The figures in this post about industrial food production vs. small-scale local production it felt complementary to our discussion about the cost of choice:
(the original text includes links to research resources for the data).
„Consumers pay $7.5 trillion each year for industrially produced food. But between a third and half of this production is wasted along the way to the consumer or at the table: spoiled in the field or in transport, rejected from grocers because of blemishes, or left on the plate because of over-serving.
Conversely, households in OECD countries consume about a quarter more food than is needed – leading to obesity and related health problems.
The total food overproduced each year is worth $3.8 trillion – a combination of $2.49 trillion worth of food waste and $1.26 trillion of over-consumption …
When the wider environmental damages – including contaminated soils and water, greenhouse gas emissions – are added to the health and social impacts, the harm done by the industrial food chain is almost $5 trillion (see footnote 193). For every dollar consumers spent in supermarkets, health and environmental damages cost two dollars more.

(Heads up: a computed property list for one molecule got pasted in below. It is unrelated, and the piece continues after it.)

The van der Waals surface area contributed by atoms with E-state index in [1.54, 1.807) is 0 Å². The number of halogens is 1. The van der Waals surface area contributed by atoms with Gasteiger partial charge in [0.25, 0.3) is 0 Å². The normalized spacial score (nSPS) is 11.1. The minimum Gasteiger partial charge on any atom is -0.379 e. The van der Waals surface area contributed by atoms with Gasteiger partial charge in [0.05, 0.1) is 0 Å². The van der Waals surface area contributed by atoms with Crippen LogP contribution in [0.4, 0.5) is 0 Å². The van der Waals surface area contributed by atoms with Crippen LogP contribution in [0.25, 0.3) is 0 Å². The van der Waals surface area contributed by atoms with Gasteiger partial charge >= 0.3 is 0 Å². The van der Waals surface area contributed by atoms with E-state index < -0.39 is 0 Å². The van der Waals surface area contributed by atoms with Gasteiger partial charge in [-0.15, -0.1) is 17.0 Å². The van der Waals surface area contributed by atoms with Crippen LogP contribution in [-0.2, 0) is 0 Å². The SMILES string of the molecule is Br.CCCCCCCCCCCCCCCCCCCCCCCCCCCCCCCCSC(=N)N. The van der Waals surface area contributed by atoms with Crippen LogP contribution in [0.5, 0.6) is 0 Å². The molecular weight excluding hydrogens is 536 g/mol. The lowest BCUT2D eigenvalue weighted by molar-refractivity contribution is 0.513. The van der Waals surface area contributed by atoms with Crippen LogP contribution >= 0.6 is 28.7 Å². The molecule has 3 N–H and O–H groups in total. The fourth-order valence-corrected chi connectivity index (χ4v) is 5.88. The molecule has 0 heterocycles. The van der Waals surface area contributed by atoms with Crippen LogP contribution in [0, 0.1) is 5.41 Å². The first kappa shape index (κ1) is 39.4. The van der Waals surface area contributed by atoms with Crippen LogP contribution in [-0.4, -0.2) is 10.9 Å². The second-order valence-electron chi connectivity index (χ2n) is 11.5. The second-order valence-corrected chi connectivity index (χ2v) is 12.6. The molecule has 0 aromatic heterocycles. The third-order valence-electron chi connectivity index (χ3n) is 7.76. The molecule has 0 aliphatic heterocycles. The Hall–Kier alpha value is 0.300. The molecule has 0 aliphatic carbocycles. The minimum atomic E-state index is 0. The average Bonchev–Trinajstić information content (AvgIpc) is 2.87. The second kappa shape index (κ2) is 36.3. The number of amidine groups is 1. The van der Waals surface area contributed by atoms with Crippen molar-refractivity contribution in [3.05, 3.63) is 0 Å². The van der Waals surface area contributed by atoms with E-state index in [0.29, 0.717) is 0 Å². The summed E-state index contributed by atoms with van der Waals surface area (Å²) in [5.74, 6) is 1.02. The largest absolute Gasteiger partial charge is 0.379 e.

… over the last century, the industrial food chain has not introduced a single new crop or livestock species to production but has cut the genetic diversity of our crops by 75 per cent, reduced the number of species by about one third, and reduced the nutritional value of our crops by up to 40 per cent.
The industrial food chain works with only 137 crop species and five main livestock species … By contrast, the peasant web is breeding and growing 7,000 different crop species and 34 livestock species”
Dear Romanians, your country is a special place because of its established and still living peasantry tradition. Keep it alive. At every opportunity you have give preference to local food over 28industrial food.
Diliff – https://www.flickr.com/photos/lyza/49545547, CC BY-SA 2.0, Link